5A Crater is 1-2 this season battling 6A opponents week after week under trying circumstances
5A Crater is 1-2 this season battling 6A opponents week after week under trying circumstances

[Editor’s note: The idea behind “Alphabet Stories” is to write one noteworthy athletics-related story about each OSAA-member school. We started with Adrian HS on Sept.18. Today’s story, more than six months later, is about Crater HS. The goal is to write two per week all the way to Yoncalla! While we will be relying upon athletic directors to furnish story ideas, anyone may offer suggestions by emailing [email protected]].

In 2019, Crater HS had a dream year on the gridiron. The 5A Comets went 11-2 overall and made their first state final, where they were edged by reigning state champion Thurston, the only team to defeat them in the regular season.

Fast forward 15 months and circumstances have changed for Crater. The team has been beset by injuries. Attrition, due to pandemic-related issues and delay, has reduced players out for football by 30 percent.  And rather than competing for another shot at a 5A title, the Comets are instead fighting tooth and nail to survive a schedule loaded with 6A opponents.

“It’s one of those years when you can’t win for losing,” said head coach Berk Brown.

Because of COVID-19, rather than playing regular league opponents, many of whom might be in areas with different risk levels for the virus, schools adopted a regional approach to scheduling. In the southern part of the state, only Crater, Eagle Point and Ashland are 5A schools. Ashland decided against playing a varsity schedule this season.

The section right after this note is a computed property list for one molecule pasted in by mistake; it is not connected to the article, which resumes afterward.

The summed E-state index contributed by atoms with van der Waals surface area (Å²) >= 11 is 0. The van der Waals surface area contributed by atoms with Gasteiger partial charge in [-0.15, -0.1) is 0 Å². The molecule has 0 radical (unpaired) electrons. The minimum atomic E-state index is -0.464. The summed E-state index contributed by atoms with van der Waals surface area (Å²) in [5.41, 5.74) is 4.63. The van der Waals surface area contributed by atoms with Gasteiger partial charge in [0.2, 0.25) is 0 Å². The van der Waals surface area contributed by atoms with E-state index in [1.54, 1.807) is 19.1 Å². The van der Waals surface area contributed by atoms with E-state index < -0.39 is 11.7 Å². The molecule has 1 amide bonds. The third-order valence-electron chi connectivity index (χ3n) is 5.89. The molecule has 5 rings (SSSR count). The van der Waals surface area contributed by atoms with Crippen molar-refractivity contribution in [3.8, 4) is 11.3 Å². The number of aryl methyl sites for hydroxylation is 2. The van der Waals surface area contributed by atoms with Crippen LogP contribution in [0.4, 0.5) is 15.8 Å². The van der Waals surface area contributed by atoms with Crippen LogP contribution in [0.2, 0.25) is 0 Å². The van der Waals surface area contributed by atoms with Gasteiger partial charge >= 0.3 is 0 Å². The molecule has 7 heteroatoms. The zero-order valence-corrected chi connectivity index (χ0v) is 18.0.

“It left us with playing no one or playing 6A,” Brown said.

Crater opted to play a five-week regular-season schedule that included four 6A opponents.

“It is now back to the old Southern Oregon Conference from the old four classifications days,” noted Crater AD David Heard. “It’s great for travel, but tough on the smaller 5A schools competitively, especially at the lower levels because of depth.”

“I wanted to give these kids an opportunity to play,” Brown said. “We’ll play anyone anywhere anytime, but it’s proven to be a unique challenge.”

Crater’s first three opponents have all been 6A schools. The Comets edged South Medford, 9-6, before dropping contests to Grants Pass, 21-13, and North Medford, 25-18. In the North Medford game last Friday, Crater led 18-0 before yielding 25 unanswered points.

“It wasn’t because our players are any less athletes or football players,” Brown said. “We ran out of gas.”

Last year, over 13 games, the team had only one player miss snaps, but Crater has been beset by injuries this season. Add roster size discrepancies, which allow 6A schools to play more people only on one side of the ball, and the Comets are at a competitive disadvantage every week.

Still, Crater has been in every game and could easily be 3-0.

“If we have our full roster, we were going to give those teams more of a challenge in the fourth quarter,” Brown said.

Crater gets a respite from 6A this week, with a game at Eagle Point. The Comets then close out the regular-season with another 6A test versus Roseburg, before seeing whom they play in the “culminating week.”

While Brown said that the year has been challenging, especially because of the unexpected injuries, he could not be prouder of his team.

“Our kids have battled their absolute tails off,” he said. “They are willing to do everything to overcome this adversity we’re facing. They’ve given us everything they have.”